[Previously on Mad Men Power Rankings: Sally visits Don at a neighbor's apartment ... Don learns about the Air National Guard ... Teddy gets some juice ... Peggy and Stan Rizzo both make new friends ... Pete thinks about oral hygiene.]
1. Don Draper (last week: 2)
And just like that, Don Draper is back on top.
Well, maybe not "on top." Curled up in the fetal position on his sofa is perhaps not the posture of winning. Arms splayed on the prow of a boat with the king-of-the-world wind in your face, or standing on a balcony above a teeming throng of worshipers, or even just leaning back in a desk chair with your feet propped on top of the desk so that your polished wingtips can blind your soon-to-be vanquished enemies, sure. All say "winner." Knees-to-chin on your office couch, listening to your halting breath, not so much. At least he wasn't sucking his thumb. Though who knows what happened after the cut to black; Don might have gotten his whole fist in there.
Happy Father's Day Don Draper! You're a monster! During the penultimate episode of Mad Men's sixth season, Don celebrated the joys of parenting by curling up in the fetal position as often as he could get away with. I might do a supercut of this episode that's just 50 minutes of Don lying in the fetal position interspersed with the part where he pretends to be a crying baby. WAHHHHH! WAHHHHH! I WANT A SUNKIST WITH VODKA! Just like a baby. Don's schedule is always jam-packed with drinks and naps, broken up by the occasional window-rattling tantrum.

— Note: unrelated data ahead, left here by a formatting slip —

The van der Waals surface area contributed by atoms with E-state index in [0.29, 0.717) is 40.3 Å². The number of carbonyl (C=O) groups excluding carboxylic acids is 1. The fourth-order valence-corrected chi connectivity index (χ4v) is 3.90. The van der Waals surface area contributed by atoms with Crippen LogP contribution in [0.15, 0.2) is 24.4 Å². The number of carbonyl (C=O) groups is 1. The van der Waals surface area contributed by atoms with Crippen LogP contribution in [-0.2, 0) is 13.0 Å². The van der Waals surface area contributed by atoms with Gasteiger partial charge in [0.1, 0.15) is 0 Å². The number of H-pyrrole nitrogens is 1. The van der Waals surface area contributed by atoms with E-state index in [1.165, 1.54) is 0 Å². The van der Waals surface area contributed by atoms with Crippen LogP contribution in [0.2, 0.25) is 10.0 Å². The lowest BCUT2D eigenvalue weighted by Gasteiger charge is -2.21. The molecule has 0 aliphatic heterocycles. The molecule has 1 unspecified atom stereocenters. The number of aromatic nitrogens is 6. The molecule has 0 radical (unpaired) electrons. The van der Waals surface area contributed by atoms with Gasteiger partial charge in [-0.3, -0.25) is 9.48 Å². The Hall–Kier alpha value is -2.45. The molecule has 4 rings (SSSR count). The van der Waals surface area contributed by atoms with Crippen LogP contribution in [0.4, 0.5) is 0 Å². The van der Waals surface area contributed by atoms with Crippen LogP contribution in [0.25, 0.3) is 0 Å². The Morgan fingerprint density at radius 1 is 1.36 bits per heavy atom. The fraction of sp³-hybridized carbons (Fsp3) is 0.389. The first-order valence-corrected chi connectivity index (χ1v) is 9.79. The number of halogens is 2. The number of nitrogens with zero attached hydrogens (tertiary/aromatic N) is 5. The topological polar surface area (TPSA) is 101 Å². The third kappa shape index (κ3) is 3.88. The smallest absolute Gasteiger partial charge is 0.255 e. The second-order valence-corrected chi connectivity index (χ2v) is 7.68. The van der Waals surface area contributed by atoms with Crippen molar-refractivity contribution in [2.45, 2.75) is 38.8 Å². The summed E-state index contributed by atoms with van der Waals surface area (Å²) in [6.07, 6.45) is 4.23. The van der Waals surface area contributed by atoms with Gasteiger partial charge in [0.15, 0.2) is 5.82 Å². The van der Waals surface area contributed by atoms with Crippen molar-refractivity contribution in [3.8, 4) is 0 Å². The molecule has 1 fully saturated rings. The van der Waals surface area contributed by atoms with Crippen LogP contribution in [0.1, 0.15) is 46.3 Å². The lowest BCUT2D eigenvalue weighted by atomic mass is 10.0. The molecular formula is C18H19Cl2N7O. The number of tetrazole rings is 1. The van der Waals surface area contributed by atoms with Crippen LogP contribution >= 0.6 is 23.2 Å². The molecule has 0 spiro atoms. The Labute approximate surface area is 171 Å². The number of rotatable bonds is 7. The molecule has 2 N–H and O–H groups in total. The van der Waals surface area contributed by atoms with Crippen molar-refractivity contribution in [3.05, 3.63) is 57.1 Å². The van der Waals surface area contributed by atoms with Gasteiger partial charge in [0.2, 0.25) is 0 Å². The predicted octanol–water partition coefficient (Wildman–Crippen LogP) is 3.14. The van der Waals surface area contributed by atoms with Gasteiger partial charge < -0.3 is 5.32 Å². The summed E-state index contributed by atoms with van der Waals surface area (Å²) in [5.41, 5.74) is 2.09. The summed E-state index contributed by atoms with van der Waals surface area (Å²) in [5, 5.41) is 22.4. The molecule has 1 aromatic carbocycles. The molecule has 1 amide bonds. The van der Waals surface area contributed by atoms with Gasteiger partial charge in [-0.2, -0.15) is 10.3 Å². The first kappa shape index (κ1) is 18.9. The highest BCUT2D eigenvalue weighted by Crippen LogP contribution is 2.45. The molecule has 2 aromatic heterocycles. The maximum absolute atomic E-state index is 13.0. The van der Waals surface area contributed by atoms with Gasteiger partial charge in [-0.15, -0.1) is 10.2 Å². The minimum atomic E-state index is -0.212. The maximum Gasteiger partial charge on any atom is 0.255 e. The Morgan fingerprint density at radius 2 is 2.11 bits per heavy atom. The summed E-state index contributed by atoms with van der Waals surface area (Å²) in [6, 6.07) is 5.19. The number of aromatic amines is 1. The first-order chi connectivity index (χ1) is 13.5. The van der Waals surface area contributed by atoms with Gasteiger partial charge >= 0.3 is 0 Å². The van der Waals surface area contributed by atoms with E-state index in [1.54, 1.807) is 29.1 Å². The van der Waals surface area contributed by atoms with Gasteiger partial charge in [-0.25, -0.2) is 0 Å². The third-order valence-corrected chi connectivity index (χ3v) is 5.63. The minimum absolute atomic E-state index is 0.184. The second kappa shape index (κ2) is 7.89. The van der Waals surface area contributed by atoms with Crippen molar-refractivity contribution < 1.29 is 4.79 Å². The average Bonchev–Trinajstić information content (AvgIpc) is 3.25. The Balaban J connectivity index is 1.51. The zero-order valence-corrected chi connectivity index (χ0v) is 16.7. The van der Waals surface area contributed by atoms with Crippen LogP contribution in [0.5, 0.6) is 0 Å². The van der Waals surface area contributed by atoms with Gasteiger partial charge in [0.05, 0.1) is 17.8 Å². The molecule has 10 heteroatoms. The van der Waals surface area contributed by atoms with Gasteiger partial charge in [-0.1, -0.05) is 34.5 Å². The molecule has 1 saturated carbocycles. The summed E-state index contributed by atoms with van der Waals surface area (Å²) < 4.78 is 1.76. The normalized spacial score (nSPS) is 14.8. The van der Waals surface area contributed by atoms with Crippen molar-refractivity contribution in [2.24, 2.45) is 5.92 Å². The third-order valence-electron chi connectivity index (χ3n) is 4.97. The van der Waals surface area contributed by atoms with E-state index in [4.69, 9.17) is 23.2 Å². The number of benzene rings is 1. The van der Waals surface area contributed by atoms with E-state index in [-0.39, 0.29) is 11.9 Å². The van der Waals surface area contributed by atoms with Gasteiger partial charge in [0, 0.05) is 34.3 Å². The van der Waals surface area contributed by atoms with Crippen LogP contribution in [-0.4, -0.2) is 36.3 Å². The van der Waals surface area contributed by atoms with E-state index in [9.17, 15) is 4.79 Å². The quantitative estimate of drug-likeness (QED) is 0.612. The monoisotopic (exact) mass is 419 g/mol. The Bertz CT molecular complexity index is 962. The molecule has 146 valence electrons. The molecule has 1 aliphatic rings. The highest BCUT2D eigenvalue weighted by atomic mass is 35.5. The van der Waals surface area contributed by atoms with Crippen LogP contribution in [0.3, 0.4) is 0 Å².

[Previously on Mad Men Power Rankings: Don goes for a swim at a Los Angeles party ... Roger has a disagreement with an ex-employee ... Peggy and Joan reach an understanding ... Jim and Teddy successfully brainstorm ... Pete Campbell learns to appreciate Janis Joplin.]
1. Don Draper (last week: 1)
You were expecting Sally Draper in this spot. You are disappointed that Sally Draper is not in this spot. You are thinking to yourself, This is an outrage that Don Draper is still in this spot. He's always in this spot. Why is he still in this spot? Did these idiots not watch the episode I just watched? And then you are thinking to yourself, loudly enough inside your head that maybe some barely squelched shouts leaked out into the room, startling the dog and the rabbit, and you're now yelling, "These are called the POWER Rankings. Doesn't Sally have all the power right now? One little word to Megan, or to Arnie and/or Mitchell Rosen, and this whole shit-sweater Don's knitted for himself unravels, relentlessly and ceaselessly, until his shoes are covered in yards of the filthy yarn of his lies and he is standing topless in the middle of his living room, tearing out his own chest hair with his meaty hands because of his pathetic grief!"
And then you are looking in the mirror, ashamed that you're getting so worked up about this, and then you realize you are the self-same idiot who is writing these words, too late into the night, and you may have now talked yourself into it. Shouted yourself into it, really. Things are getting loud up in here. You are typing with your fists. Maybe take a deep breath and stop doing that.